How Does Medicare Work After Retirement?
Even if you love your job, there will come a day when you want to retire. Whether that means doing something you love, relaxing and enjoying life, or a little bit of both, you’ll need medical insurance to cover you.
Published October 5th, 2020
Updated December 17th, 2020
Table of Contents
- Medicare has four parts: Parts A, B, C, and D.
- Part A is premium-free for most retirees, while B, C, and D come with premiums.
- You’ll have the option of Medigap, also known as a Medicare Supplement.
That’s where Medicare comes in. If you’re planning your retirement, though, one of your first questions will likely be how does Medicare work? Learning the ins and outs can help you better know what to expect.
Medicare and retirement go hand in hand, although you don’t have to stop working to collect Medicare. As long as you’ve worked the minimum number of years, you’ll qualify starting at the age of 65.
Medicare comes in multiple parts. Part A enrollment is automatic when you are approved for Social Security, but you may need Part B, C, and/or D. Here are the different Medicare parts.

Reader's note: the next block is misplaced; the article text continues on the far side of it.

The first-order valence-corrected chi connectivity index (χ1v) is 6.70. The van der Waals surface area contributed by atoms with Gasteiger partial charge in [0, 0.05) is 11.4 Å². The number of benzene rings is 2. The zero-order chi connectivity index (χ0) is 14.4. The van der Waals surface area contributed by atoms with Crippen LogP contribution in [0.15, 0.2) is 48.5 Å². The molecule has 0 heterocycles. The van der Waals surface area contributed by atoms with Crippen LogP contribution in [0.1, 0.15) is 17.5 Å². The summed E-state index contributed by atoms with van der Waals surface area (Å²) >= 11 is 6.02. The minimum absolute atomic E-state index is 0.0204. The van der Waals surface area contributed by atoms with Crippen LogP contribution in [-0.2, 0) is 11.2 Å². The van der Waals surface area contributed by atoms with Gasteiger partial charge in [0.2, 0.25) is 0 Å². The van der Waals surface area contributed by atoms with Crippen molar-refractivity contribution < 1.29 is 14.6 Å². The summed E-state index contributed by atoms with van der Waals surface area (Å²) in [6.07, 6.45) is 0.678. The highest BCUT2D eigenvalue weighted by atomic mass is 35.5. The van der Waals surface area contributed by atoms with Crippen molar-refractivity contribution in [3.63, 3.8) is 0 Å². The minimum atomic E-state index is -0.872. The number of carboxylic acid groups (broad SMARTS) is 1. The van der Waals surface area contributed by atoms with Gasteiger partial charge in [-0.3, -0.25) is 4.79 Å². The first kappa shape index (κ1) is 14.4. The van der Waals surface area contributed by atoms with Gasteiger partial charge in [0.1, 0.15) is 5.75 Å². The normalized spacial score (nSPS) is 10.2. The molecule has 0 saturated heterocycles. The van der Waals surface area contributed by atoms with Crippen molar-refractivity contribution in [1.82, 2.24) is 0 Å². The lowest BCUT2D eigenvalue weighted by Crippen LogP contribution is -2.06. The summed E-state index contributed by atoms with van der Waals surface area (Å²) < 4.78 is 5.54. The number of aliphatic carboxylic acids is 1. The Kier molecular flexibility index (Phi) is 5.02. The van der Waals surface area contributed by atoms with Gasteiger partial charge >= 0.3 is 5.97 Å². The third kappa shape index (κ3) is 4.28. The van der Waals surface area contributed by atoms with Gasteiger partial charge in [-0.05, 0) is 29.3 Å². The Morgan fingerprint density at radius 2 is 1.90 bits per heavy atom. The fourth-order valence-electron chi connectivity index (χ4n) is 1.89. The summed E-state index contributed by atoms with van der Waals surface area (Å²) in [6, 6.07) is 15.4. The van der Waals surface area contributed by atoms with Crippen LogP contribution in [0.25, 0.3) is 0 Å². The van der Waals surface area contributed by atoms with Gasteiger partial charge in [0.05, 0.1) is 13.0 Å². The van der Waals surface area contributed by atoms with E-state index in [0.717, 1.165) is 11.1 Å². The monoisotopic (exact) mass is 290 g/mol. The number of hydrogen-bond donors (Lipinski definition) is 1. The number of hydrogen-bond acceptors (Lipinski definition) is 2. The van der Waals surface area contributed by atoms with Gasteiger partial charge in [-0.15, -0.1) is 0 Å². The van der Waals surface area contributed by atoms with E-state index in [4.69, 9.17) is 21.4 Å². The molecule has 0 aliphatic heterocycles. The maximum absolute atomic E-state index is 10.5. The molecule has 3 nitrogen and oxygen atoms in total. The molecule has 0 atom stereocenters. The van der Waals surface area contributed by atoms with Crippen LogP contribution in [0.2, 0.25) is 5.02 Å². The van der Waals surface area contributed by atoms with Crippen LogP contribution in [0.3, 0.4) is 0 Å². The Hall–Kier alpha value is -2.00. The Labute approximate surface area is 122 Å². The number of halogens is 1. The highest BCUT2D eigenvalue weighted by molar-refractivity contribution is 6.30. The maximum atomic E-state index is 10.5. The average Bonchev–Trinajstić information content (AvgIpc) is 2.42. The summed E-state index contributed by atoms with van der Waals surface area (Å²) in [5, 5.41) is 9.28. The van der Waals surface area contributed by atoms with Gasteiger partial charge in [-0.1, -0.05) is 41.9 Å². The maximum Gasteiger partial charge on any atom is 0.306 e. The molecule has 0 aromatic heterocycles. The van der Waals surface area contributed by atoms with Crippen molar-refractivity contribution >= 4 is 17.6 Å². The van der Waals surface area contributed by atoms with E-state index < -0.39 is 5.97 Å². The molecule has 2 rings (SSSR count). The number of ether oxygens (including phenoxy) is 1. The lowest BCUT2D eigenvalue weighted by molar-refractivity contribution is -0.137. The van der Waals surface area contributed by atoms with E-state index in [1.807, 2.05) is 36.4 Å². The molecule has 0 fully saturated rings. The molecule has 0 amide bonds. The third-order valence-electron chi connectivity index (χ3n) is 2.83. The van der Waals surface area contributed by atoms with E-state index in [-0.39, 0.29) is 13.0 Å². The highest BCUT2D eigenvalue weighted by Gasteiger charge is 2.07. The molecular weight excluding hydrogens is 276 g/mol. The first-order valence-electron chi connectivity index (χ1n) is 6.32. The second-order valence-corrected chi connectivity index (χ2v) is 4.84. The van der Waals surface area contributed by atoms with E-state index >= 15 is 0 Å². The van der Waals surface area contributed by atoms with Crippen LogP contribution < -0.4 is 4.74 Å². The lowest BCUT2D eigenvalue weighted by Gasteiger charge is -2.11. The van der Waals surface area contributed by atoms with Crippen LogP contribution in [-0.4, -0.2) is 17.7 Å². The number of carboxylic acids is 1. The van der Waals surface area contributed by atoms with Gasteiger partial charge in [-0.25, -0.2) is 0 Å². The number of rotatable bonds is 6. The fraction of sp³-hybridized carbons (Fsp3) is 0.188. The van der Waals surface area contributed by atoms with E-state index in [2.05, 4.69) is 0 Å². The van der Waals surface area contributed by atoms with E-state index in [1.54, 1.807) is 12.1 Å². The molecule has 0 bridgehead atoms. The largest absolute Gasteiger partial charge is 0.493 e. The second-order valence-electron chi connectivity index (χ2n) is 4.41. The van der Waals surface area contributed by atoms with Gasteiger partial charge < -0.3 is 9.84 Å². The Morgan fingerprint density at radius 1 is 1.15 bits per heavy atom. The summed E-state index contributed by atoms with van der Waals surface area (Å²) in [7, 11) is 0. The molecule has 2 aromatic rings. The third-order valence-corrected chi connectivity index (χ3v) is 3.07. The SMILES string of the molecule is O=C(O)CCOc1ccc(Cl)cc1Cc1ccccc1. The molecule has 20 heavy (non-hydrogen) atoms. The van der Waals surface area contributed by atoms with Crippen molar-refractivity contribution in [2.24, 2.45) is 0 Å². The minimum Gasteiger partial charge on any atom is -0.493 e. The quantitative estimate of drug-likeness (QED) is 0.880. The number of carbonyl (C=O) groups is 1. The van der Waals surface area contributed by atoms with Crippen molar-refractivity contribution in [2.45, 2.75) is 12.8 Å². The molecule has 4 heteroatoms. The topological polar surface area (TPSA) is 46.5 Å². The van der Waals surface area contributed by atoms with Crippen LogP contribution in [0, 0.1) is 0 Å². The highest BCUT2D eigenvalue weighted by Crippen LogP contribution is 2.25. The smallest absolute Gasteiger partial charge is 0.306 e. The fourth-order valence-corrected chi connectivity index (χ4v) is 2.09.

Part A (Hospital)
Part A is the plan that applies to most people. When you turn 65, you should pay attention to when does Medicare kick in. You’ll have a seven-month enrollment period, starting three months before your 65th birthday. For most people, Medicare Part A will be free, so it’s typically in your best interest to sign up.
Part A covers your hospitalization, including care you receive in the following areas:
- Hospital-based inpatient
- Skilled nursing facilities
- Nursing homes
- Home healthcare
This will at least ensure you’re covered for those unexpected emergencies that come up during your Medicare retirement. From there, you can decide whether you want to add other parts, which aren’t free.
Part B (Medical)
When someone asks what does Medicare do, the answer usually refers to Part B, which takes care of your basic medical expenses after retirement. You’ll get coverage for many of your medical visits and preventive care with this plan. It also covers ambulance services, clinical research, and durable medical equipment.
Unlike Part A, Part B isn’t free. When someone asks what does Medicare cost retirees, this typically applies only to Parts B, C, and D. Part B has a sliding scale for premiums, depending on your annual income. The amount also changes each year. In 2021, most people will pay $148.50 per month. This premium applies to those making $88,000 or less, or $176,000 or less if you file jointly.